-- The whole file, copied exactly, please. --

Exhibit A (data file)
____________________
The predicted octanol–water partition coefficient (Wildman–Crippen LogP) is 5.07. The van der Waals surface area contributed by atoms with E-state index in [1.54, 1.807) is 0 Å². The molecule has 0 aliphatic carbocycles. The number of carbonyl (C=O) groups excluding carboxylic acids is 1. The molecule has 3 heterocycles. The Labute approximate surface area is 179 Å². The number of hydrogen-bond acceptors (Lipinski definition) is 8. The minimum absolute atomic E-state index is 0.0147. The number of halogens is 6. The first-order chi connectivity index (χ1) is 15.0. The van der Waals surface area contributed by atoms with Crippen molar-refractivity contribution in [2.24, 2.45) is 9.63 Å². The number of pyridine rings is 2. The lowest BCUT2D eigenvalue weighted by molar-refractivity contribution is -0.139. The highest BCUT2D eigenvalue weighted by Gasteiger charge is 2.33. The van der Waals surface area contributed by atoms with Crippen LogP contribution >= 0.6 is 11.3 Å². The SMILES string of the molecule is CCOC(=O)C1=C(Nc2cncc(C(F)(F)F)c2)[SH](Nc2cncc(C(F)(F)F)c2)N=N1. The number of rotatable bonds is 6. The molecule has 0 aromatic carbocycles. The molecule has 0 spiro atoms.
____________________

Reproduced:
The predicted octanol–water partition coefficient (Wildman–Crippen LogP) is 5.07. The van der Waals surface area contributed by atoms with E-state index in [1.54, 1.807) is 0 Å². The molecule has 0 aliphatic carbocycles. The number of carbonyl (C=O) groups excluding carboxylic acids is 1. The molecule has 3 heterocycles. The Labute approximate surface area is 179 Å². The number of hydrogen-bond acceptors (Lipinski definition) is 8. The minimum absolute atomic E-state index is 0.0147. The number of halogens is 6. The first-order chi connectivity index (χ1) is 15.0. The van der Waals surface area contributed by atoms with Crippen molar-refractivity contribution in [2.24, 2.45) is 9.63 Å². The number of pyridine rings is 2. The lowest BCUT2D eigenvalue weighted by molar-refractivity contribution is -0.139. The highest BCUT2D eigenvalue weighted by Gasteiger charge is 2.33. The van der Waals surface area contributed by atoms with Crippen LogP contribution >= 0.6 is 11.3 Å². The SMILES string of the molecule is CCOC(=O)C1=C(Nc2cncc(C(F)(F)F)c2)[SH](Nc2cncc(C(F)(F)F)c2)N=N1. The number of rotatable bonds is 6. The molecule has 0 aromatic carbocycles. The molecule has 0 spiro atoms.